The Consumer Product Safety Commission (CPSC) has its sights set on a small Oklahoma company. Although Leachco Inc. has an excellent safety record, the CPSC claims its baby recliner is a safety hazard. But the bureau’s narrative is aggressive, and its actions violate the Constitution’s separation of powers at every stage.
In 1988, Jamie and Clyde Leach started a business in their hometown of Ida City, Oklahoma, making products to help parents with the challenges of raising infants and young children. Since then, Leachco Inc.’s product line has continued to expand, earning the trust of countless expecting mothers, families and caregivers.
But the CPSC is threatening the future of the small company with a theory of liability that, if adopted, could wreak havoc on product manufacturers, distributors and retailers.
To make matters worse, the CPSC is prosecuting its allegations entirely in-house. CPSC commissioners vote to bring administrative action against Leachco; CPSC staff refer case to Administrative Law Judge (ALJ); commissioners themselves will consider any appeals of ALJ decisions. Like administrative litigation across the federal government, this internal “trial” works against regulated parties and deprives them of their due process rights to a fair hearing in neutral courts.
The Leaches are fighting back — defending their business and constitutional rights.
The product at issue is the Podster, a reclining chair developed by registered nurse Jamie for caregivers to keep babies safe. The Podster is not a crib, nor is it designed to sleep – in fact, as the CPSC itself admits, Leachco has been expressly warning and instructing that the Podster must only be used when the baby is awake and under adult supervision.
Since launching the product in 2009, Leachco has sold over 180,000 Podsters. Leaches himself and thousands of other households use Podster safely.
But the CPSC said two infant deaths in 2015 and 2018 proved it was unsafe. In both cases, users ignored Leachco’s warnings and common sense.
In one case, a daycare worker placed an infant in a Podster inside a crib and left the infant unattended for more than an hour and a half, in violation of state law and the daycare itself. Daycares lost their licenses and closed as a result. Another baby was placed in a Podster and then placed in an adult bed, between the baby’s adult parents, with bedding and pillows — contrary to Leachco’s warnings and instructions.
Both of these tragic cases reflect misuse of Podster rather than any flaws in the product itself. These facts were clearly irrelevant to the CPSC, which asked Leachco to recall the Podster. According to the CPSC, the Podster presents a “considerable risk of injury” because it was “reasonably foreseeable” that paramedics could ignore Leachco’s warnings and misuse the Podster.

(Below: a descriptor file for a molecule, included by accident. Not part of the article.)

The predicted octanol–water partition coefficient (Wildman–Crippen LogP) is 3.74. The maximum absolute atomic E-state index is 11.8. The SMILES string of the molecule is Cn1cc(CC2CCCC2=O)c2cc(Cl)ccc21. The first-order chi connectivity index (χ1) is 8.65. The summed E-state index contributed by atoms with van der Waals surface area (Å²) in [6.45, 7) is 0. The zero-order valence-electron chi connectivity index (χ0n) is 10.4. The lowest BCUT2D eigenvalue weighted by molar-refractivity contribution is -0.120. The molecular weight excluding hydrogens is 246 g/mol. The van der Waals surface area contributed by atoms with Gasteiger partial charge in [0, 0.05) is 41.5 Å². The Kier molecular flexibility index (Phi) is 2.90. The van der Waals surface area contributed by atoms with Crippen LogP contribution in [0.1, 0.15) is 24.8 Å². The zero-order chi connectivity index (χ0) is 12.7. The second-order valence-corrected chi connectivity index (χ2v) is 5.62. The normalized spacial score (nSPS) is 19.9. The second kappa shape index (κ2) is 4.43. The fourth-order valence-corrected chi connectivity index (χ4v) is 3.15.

Under this legal theory, all manufacturers and retailers are liable for injuries caused by consumers’ negligence or even willful misuse of safe products, even if the manufacturer provides warnings and instructions for safe use. This reimagining of product liability, based on the agency’s own non-binding “guidance,” will hinder innovation and shut down many businesses for false reasons.
Rather than refer this legal theory to an independent judge and jury, the CPSC will decide for itself whether the CPSC has proven its case. Basically, the agency can serve as prosecutors, trial judges, juries and appellate judges — all but guaranteeing a biased process.
In fact, after CPSC commissioners voted to approve executive action against Leachco, Commissioner Rich Trumka Jr. warned that “when companies refuse to recall products deemed deadly by CPSC staff, they should expect to receive soon. to administrative complaints.”
Only after this administrative ordeal could Leachco appeal to the actual court. Even so, Leachco’s rights are limited because the final agency decision must be respected. As a result, the independence of the reviewing court was compromised and Leachco’s right to a hearing before an independent judge was thwarted.
The Leach family is fighting back. Represented by the Pacific Legal Foundation, Leachco filed a lawsuit in federal court challenging the CPSC’s unconstitutional judicial farce and forcing the agency to submit its allegations to an independent court, unburdened by its fact-finding and legal conclusions.
If this is all “dangerous,” it’s not a Leachco product. This is an abuse tactic of the CPSC. If the agency has a case, it must be proven in court before a judge and jury.
Oliver Dunford is a lawyer Pacific Legal Foundation, a nonprofit legal organization that defends American liberties when threatened by government overreach and abuse.follow him on twitter @ojdunford.